BY SHERI TRUSTY
Ottawa County presents unique challenges for the coroner’s office. Ottawa County Coroner Dr. David T. Applegate II and his staff, led by Lead Coroner Investigator Bailey Dipman, are responsible for determining the cause and manner of deaths in a county whose population swells and drops throughout the year.
Applegate, who also serves as Union County coroner, said tourism and the diverseness of Ottawa County create an atypical environment for death investigations.
“There is lots of tourism here, which is great, but people will come to fish and a few will die and a few will commit suicide,” he said.
One of the primary elements of death investigation work is developing and maintaining relationships with agencies across the county. In Ottawa County, the coroner’s office must connect with multiple, diverse agencies.
“Ottawa County has a national wildlife refuge, a nuclear reactor, three state parks, an international border and a large lake. I’ve never had a drowning in Union County,” Applegate said. “There are lots of law enforcement agencies to work with and several townships and school districts to maintain relationships with.”
Dipman meets that challenge by actively pursuing those connections.
“We’ve built some pretty good relationships by spending time with people not-on-scene and also at the scene,” she said.
Applegate said physicians were once drawn to the coroner’s position by the promise of a pension and health care, but as more physicians are joining large healthcare systems, those perks are no longer needed. This new environment has created a shortage of coroners in Ohio, so coroners like Applegate rely heavily on their death investigators. In addition to Dipman, his team also includes Patcia Lanchman, and he hopes to add another investigator soon.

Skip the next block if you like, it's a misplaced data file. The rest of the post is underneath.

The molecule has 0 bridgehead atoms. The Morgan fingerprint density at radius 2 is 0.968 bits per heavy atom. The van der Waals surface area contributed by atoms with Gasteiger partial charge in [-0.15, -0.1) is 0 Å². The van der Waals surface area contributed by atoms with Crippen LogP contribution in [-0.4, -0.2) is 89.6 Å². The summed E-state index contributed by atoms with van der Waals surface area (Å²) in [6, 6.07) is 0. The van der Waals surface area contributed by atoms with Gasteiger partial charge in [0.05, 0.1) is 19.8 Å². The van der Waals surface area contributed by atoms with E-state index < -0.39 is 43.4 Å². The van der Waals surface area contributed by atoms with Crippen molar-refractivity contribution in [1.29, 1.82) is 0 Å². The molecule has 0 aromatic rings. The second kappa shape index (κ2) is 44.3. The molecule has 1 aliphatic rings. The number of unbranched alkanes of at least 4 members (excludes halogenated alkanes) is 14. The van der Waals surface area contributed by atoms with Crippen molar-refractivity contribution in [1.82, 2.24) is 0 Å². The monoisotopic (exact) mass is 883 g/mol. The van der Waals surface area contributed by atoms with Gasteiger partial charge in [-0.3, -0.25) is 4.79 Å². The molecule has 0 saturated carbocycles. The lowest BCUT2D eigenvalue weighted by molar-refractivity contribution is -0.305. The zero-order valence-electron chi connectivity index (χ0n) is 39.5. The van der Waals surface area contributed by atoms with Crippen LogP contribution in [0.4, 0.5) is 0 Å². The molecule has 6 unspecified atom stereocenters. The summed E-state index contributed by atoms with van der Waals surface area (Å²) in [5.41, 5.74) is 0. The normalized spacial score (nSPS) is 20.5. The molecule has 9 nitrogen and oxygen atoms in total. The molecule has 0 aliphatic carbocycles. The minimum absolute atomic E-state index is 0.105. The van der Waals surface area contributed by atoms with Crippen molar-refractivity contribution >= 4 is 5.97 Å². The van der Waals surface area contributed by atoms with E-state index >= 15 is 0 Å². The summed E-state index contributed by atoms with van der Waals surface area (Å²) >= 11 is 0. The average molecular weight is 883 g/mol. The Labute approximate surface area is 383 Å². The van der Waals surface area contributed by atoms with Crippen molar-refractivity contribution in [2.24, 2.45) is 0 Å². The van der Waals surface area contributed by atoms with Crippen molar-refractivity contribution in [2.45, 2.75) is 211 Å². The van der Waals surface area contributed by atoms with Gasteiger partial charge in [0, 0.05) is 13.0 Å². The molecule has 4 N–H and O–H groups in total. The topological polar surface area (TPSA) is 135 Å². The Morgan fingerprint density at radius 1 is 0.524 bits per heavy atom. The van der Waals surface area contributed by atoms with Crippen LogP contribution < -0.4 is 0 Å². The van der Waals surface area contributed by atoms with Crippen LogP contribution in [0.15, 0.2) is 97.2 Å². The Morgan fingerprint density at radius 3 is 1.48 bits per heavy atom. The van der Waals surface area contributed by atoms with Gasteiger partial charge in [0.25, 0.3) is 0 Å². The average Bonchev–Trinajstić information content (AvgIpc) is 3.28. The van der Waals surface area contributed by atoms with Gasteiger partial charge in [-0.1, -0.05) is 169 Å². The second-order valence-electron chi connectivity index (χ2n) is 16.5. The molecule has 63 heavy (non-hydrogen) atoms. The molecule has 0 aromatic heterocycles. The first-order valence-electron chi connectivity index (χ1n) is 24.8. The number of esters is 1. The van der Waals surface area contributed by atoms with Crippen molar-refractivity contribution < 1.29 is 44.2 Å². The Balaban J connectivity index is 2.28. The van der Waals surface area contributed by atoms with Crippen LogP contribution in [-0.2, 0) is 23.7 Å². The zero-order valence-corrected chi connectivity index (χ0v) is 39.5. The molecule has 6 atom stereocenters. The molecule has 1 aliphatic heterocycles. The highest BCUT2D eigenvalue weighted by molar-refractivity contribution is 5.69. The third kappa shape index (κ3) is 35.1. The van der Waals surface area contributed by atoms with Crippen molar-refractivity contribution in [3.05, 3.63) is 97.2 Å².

After earning a master’s degree in criminal justice, Dipman joined the coroner’s office in April, 2021. In July, 2022, she was promoted to lead coroner investigator. Her job is complex and taxing as she and Lanchman rotate on-call duties every day of the year.
“We go out to all the deaths in the county and do a scene investigation. We do a physical exam and take photos and decide if there was a natural cause,” Dipman said. “If not, we get all the information for Dr. Applegate so he can determine the cause and manner of death.”
Dipman’s duties move beyond the “how” of death into the “why” of death. She collects data and works with a review board to recognize trends in county deaths and seek ways to address the problems. That is particularly important in Ottawa County, where suicides and overdoses have increased for all ages.
Applegate and Dipman aren’t sure why suicide numbers are currently so high in the county. They hypothesize that elderly deaths may be related to COVID fears and isolations and that youth suicides may be tied to the stress and influence of social media. They have yet to establish concrete answers, but they are fervently looking with the hope of reversing the trends.
“I’ve seen a lot of elderly people commit suicide and a lot of young people still in high school. The review board is trying to figure out why,” Dipman said.
While Applegate and Dipman focus on death, they are always looking at the bigger picture, trying to draw clues from the deaths to help the community do a better job of fostering life. That is a core passion for Applegate, who joined a healthcare system in Columbus three weeks ago where he cares for “highly complex, very sick Medicaid patients.”
“I’m taking care of the most vulnerable now,” he said. “That excites me.”